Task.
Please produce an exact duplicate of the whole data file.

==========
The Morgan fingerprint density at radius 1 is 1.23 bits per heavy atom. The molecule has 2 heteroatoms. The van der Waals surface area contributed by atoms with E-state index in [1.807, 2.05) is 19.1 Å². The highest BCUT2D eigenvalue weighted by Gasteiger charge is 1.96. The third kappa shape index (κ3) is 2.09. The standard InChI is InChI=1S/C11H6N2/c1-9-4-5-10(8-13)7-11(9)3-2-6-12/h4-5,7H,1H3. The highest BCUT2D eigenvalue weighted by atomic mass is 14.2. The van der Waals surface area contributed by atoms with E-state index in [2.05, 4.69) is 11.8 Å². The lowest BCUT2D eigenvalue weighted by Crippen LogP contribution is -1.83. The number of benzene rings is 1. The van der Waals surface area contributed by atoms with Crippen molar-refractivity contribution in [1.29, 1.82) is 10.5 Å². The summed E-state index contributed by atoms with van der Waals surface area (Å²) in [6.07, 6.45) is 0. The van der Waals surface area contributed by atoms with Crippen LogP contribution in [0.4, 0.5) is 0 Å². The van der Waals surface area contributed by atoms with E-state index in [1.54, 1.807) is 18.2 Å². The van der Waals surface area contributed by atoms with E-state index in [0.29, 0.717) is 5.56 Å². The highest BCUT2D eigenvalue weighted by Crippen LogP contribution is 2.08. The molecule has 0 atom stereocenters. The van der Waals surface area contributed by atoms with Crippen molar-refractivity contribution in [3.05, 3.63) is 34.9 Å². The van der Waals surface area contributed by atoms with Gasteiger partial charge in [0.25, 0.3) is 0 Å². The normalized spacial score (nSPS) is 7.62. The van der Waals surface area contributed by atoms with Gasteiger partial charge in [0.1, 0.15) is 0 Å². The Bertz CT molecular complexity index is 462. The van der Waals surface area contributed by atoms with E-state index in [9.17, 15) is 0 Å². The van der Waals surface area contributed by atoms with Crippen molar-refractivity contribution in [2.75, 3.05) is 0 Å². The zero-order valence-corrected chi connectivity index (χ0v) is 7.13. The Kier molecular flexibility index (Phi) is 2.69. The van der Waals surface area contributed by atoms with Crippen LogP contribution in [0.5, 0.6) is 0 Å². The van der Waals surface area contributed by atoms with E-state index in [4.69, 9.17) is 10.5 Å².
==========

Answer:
The Morgan fingerprint density at radius 1 is 1.23 bits per heavy atom. The molecule has 2 heteroatoms. The van der Waals surface area contributed by atoms with E-state index in [1.807, 2.05) is 19.1 Å². The highest BCUT2D eigenvalue weighted by Gasteiger charge is 1.96. The third kappa shape index (κ3) is 2.09. The standard InChI is InChI=1S/C11H6N2/c1-9-4-5-10(8-13)7-11(9)3-2-6-12/h4-5,7H,1H3. The highest BCUT2D eigenvalue weighted by atomic mass is 14.2. The van der Waals surface area contributed by atoms with E-state index in [2.05, 4.69) is 11.8 Å². The lowest BCUT2D eigenvalue weighted by Crippen LogP contribution is -1.83. The number of benzene rings is 1. The van der Waals surface area contributed by atoms with Crippen molar-refractivity contribution in [1.29, 1.82) is 10.5 Å². The summed E-state index contributed by atoms with van der Waals surface area (Å²) in [6.07, 6.45) is 0. The van der Waals surface area contributed by atoms with Crippen LogP contribution in [0.4, 0.5) is 0 Å². The van der Waals surface area contributed by atoms with E-state index in [1.54, 1.807) is 18.2 Å². The van der Waals surface area contributed by atoms with E-state index in [0.29, 0.717) is 5.56 Å². The highest BCUT2D eigenvalue weighted by Crippen LogP contribution is 2.08. The molecule has 0 atom stereocenters. The van der Waals surface area contributed by atoms with Crippen molar-refractivity contribution in [3.05, 3.63) is 34.9 Å². The van der Waals surface area contributed by atoms with Gasteiger partial charge in [0.25, 0.3) is 0 Å². The normalized spacial score (nSPS) is 7.62. The van der Waals surface area contributed by atoms with Gasteiger partial charge in [0.1, 0.15) is 0 Å². The Bertz CT molecular complexity index is 462. The van der Waals surface area contributed by atoms with E-state index in [9.17, 15) is 0 Å². The van der Waals surface area contributed by atoms with Crippen molar-refractivity contribution in [2.75, 3.05) is 0 Å². The zero-order valence-corrected chi connectivity index (χ0v) is 7.13. The Kier molecular flexibility index (Phi) is 2.69. The van der Waals surface area contributed by atoms with Crippen LogP contribution in [0.5, 0.6) is 0 Å². The van der Waals surface area contributed by atoms with E-state index in [4.69, 9.17) is 10.5 Å².